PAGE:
More than half of large employers are planning to expand the range of telehealth benefits offered in 2020 to include services such as virtual mental-health counseling, said Ellen Kelsay, NBGH's chief strategy officer.

"Employers are focused on improving access to providers [that address] mental-health and substance-abuse issues, including anxiety, mood disorders and trauma-related disorders such as PTSD," said Pearce Weaver, senior vice president at Fidelity Workplace Consulting.

Rajaie Batniji, co-founder and chief health officer at Collective Health, a third-party administrator for health benefits, suggests that in 2020 more employers will change their health plan designs by considering one of the following options:

  • Treating out-of-network behavioral-health services as in-network so employees pay the same amount for treatment regardless of who they visit.
  • Covering out-of-network behavioral-health services on their plan even if the plan doesn't cover out-of-network services for other care areas.
  • Setting a lower co-insurance amount for out-of-network behavioral health than for other out-of-network benefits.

No. 6: Caregivers get a helping hand.

"Aging parents present a new level of anxiety for Millennials," said Rachel Lyubovitzky, CEO of benefits administration software firm EverythingBenefits. "Many larger enterprises have already begun to offer care-assistance plans for employees' parents or respite care for busy, caregiving employees. Now we will begin to see more mid-market companies follow suit."

More than one-sixth of working adults in the U.S. are also caregivers and billions of dollars each year are lost to caregiver absenteeism, according to Gallup-Healthways, Lyubovitzky pointed out. Care-assistance resources and care subsidies, along with flexible work options, "will be looked at favorably by Boomers and older Millennials trying to juggle whatever life throws their way," she noted.

There are different types of employee caregivers, said Dennis Healy, chief sales officer at ARAG, a provider of legal coverage plans:

  • Members of the so-called sandwich generation taking care of children and aging parents.
  • Spouses caring for each other during serious or chronic illnesses, like cancer or Alzheimer's.
  • Grandparents stepping in to care for their grandchildren.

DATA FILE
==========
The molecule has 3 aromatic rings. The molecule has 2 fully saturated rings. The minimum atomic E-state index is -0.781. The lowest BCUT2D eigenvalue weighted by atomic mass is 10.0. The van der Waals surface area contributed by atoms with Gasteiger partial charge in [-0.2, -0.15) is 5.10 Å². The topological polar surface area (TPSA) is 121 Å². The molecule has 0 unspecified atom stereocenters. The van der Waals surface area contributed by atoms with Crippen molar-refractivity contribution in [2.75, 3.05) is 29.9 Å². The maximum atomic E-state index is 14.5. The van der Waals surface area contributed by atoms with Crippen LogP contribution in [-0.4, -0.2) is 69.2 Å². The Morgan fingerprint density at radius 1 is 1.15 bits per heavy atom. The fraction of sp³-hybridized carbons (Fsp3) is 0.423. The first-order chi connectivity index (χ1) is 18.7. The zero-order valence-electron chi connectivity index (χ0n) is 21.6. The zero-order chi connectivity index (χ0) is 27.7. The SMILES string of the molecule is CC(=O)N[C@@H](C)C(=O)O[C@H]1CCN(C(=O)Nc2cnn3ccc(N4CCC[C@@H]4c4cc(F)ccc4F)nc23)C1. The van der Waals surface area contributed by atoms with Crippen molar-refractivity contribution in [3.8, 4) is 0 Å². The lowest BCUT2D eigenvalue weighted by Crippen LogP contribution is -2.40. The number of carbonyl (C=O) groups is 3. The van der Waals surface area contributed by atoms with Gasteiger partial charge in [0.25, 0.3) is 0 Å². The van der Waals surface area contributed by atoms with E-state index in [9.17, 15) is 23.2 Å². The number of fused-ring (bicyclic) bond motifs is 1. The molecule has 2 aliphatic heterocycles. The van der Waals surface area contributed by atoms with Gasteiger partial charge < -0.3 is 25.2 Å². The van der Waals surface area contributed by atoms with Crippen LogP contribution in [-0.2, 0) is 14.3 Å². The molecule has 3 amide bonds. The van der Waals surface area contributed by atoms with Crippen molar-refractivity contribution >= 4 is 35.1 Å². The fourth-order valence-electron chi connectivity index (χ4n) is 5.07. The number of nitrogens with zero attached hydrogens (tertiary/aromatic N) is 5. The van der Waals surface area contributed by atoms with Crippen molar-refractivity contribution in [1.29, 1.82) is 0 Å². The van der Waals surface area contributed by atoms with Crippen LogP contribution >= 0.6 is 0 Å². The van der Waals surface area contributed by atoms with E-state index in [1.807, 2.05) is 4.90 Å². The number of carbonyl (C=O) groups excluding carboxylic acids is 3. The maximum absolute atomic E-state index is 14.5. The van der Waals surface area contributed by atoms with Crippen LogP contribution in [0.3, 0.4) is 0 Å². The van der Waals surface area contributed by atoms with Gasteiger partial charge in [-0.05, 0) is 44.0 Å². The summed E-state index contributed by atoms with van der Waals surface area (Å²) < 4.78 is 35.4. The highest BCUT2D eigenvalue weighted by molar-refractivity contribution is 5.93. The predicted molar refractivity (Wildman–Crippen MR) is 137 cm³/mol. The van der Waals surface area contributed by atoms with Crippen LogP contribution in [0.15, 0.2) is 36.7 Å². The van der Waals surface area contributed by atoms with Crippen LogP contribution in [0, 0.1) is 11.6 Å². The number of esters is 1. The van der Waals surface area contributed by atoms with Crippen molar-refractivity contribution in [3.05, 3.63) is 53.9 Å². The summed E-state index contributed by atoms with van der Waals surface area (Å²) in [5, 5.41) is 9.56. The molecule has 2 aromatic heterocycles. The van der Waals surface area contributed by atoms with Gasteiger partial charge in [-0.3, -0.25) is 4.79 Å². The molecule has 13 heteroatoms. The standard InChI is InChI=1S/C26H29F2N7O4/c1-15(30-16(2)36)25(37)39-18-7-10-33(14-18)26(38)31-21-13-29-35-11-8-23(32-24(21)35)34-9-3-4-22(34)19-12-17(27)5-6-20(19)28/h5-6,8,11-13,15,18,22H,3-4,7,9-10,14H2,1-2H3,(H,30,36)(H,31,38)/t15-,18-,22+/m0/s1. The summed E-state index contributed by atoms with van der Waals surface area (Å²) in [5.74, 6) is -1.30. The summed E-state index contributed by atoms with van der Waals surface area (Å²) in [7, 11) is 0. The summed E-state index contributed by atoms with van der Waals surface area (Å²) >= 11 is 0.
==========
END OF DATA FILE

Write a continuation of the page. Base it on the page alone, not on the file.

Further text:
Companies are providing assistance through voluntary benefits to "help caregivers navigate the documentation, lifestyle changes and emotional toll that caregiving entails," such as legal resources to help with agreements and contracts or caregiving-assistance services that help with finding the right long-term-care facilities, Healy said.

"If you're looking for a competitive advantage that's highly valued by employees and prospects, consider expanding your leave benefits" for new parents and family caregiving, said Bob Armour, chief marketing officer for ALEX by Jellyvision, an employee benefits platform. "Not only are more and more companies following this trend, just in the past few years, eight states have passed legislation to implement statutory family and medical leave programs" that are more generous than the unpaid leave required by the federal Family and Medical Leave Act, and, in 2019, 23 states introduced similar bills, he noted.

Making the Case

A note of caution was sounded by Bobbi Kloss, HR leader at Benefit Advisors Network (BAN), a consortium of health and welfare benefits brokers. Being able to show "a positive impact on the business, people and culture—along with a solid strategy—will be key" to winning management support for introducing or expanding benefits offerings in the new year, she said.

"Many 2020 trends industry professionals are discussing, such as student-loan-debt programs, really depend on an organization's goals and objectives," Kloss noted. "Some are cost-prohibitive, or just costly. And at a time when organizations are conscious of where their dollars are being spent, some trendier ideas are simply not making the cut."

Added Jellyvision's Armour, "Just as important is making sure your prospective and current employees understand the value of—and appreciate—those great benefits." If they don't, "you're putting your investment at risk."


LIKE SAVE

HR Daily Newsletter

News, trends and analysis, as well as breaking news alerts, to help HR professionals do their jobs better each business day.
temp_image